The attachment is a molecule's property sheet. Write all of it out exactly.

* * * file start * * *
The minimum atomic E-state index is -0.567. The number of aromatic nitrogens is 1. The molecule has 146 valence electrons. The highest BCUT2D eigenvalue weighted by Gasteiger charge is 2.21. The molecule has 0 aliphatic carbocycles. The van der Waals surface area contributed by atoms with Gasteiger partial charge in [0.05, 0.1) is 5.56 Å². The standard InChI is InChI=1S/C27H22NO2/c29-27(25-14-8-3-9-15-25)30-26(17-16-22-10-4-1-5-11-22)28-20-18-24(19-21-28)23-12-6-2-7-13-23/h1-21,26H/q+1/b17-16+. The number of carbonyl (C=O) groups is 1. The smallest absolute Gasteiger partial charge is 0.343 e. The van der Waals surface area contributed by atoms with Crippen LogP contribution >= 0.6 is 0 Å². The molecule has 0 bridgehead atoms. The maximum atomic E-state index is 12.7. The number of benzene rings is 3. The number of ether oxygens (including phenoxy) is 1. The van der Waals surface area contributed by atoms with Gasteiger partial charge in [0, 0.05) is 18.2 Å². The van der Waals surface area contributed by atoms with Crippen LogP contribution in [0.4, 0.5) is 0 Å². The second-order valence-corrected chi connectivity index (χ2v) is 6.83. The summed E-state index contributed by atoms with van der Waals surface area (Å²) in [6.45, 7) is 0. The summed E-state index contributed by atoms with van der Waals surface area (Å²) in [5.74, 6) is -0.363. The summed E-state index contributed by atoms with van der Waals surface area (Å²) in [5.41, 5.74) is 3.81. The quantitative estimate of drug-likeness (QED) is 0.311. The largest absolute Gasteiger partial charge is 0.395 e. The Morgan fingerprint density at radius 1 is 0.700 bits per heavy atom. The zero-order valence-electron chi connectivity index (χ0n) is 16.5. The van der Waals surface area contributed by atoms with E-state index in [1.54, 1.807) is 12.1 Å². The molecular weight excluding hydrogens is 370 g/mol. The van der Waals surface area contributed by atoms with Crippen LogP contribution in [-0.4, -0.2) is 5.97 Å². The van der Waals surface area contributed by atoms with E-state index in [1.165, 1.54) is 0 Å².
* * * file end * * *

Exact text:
The minimum atomic E-state index is -0.567. The number of aromatic nitrogens is 1. The molecule has 146 valence electrons. The highest BCUT2D eigenvalue weighted by Gasteiger charge is 2.21. The molecule has 0 aliphatic carbocycles. The van der Waals surface area contributed by atoms with Gasteiger partial charge in [0.05, 0.1) is 5.56 Å². The standard InChI is InChI=1S/C27H22NO2/c29-27(25-14-8-3-9-15-25)30-26(17-16-22-10-4-1-5-11-22)28-20-18-24(19-21-28)23-12-6-2-7-13-23/h1-21,26H/q+1/b17-16+. The number of carbonyl (C=O) groups is 1. The smallest absolute Gasteiger partial charge is 0.343 e. The van der Waals surface area contributed by atoms with Crippen LogP contribution >= 0.6 is 0 Å². The molecule has 0 bridgehead atoms. The maximum atomic E-state index is 12.7. The number of benzene rings is 3. The number of ether oxygens (including phenoxy) is 1. The van der Waals surface area contributed by atoms with Gasteiger partial charge in [0, 0.05) is 18.2 Å². The van der Waals surface area contributed by atoms with Crippen LogP contribution in [0.4, 0.5) is 0 Å². The second-order valence-corrected chi connectivity index (χ2v) is 6.83. The summed E-state index contributed by atoms with van der Waals surface area (Å²) in [6.45, 7) is 0. The summed E-state index contributed by atoms with van der Waals surface area (Å²) in [5.74, 6) is -0.363. The summed E-state index contributed by atoms with van der Waals surface area (Å²) in [5.41, 5.74) is 3.81. The quantitative estimate of drug-likeness (QED) is 0.311. The largest absolute Gasteiger partial charge is 0.395 e. The Morgan fingerprint density at radius 1 is 0.700 bits per heavy atom. The zero-order valence-electron chi connectivity index (χ0n) is 16.5. The van der Waals surface area contributed by atoms with E-state index in [1.54, 1.807) is 12.1 Å². The molecular weight excluding hydrogens is 370 g/mol. The van der Waals surface area contributed by atoms with Crippen LogP contribution in [-0.4, -0.2) is 5.97 Å². The van der Waals surface area contributed by atoms with E-state index in [1.165, 1.54) is 0 Å².